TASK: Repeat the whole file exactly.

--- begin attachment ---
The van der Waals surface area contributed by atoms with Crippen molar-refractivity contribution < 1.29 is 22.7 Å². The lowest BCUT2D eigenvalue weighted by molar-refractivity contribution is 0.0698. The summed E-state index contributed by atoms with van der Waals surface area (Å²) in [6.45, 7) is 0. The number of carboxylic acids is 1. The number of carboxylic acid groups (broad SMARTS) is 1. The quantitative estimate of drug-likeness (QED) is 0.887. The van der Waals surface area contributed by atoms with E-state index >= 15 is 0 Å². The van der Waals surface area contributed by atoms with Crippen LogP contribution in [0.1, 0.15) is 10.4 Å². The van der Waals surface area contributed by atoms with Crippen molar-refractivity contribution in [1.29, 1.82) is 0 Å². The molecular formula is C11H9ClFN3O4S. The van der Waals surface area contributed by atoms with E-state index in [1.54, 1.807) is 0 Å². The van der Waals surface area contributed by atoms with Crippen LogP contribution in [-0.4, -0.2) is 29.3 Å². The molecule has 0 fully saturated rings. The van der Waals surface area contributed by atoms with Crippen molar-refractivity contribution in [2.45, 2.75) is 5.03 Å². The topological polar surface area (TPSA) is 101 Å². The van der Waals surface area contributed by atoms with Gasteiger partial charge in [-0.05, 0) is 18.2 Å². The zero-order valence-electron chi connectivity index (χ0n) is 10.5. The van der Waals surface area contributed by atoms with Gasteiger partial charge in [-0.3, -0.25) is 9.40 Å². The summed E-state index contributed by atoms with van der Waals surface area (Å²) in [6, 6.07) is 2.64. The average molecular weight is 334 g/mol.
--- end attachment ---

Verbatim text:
The van der Waals surface area contributed by atoms with Crippen molar-refractivity contribution < 1.29 is 22.7 Å². The lowest BCUT2D eigenvalue weighted by molar-refractivity contribution is 0.0698. The summed E-state index contributed by atoms with van der Waals surface area (Å²) in [6.45, 7) is 0. The number of carboxylic acids is 1. The number of carboxylic acid groups (broad SMARTS) is 1. The quantitative estimate of drug-likeness (QED) is 0.887. The van der Waals surface area contributed by atoms with E-state index >= 15 is 0 Å². The van der Waals surface area contributed by atoms with Crippen LogP contribution in [0.1, 0.15) is 10.4 Å². The van der Waals surface area contributed by atoms with Crippen molar-refractivity contribution in [1.29, 1.82) is 0 Å². The molecular formula is C11H9ClFN3O4S. The van der Waals surface area contributed by atoms with E-state index in [1.54, 1.807) is 0 Å². The van der Waals surface area contributed by atoms with Crippen LogP contribution in [-0.4, -0.2) is 29.3 Å². The molecule has 0 fully saturated rings. The van der Waals surface area contributed by atoms with Crippen molar-refractivity contribution in [2.45, 2.75) is 5.03 Å². The topological polar surface area (TPSA) is 101 Å². The van der Waals surface area contributed by atoms with Gasteiger partial charge in [-0.05, 0) is 18.2 Å². The zero-order valence-electron chi connectivity index (χ0n) is 10.5. The van der Waals surface area contributed by atoms with Gasteiger partial charge in [-0.3, -0.25) is 9.40 Å². The summed E-state index contributed by atoms with van der Waals surface area (Å²) in [6, 6.07) is 2.64. The average molecular weight is 334 g/mol.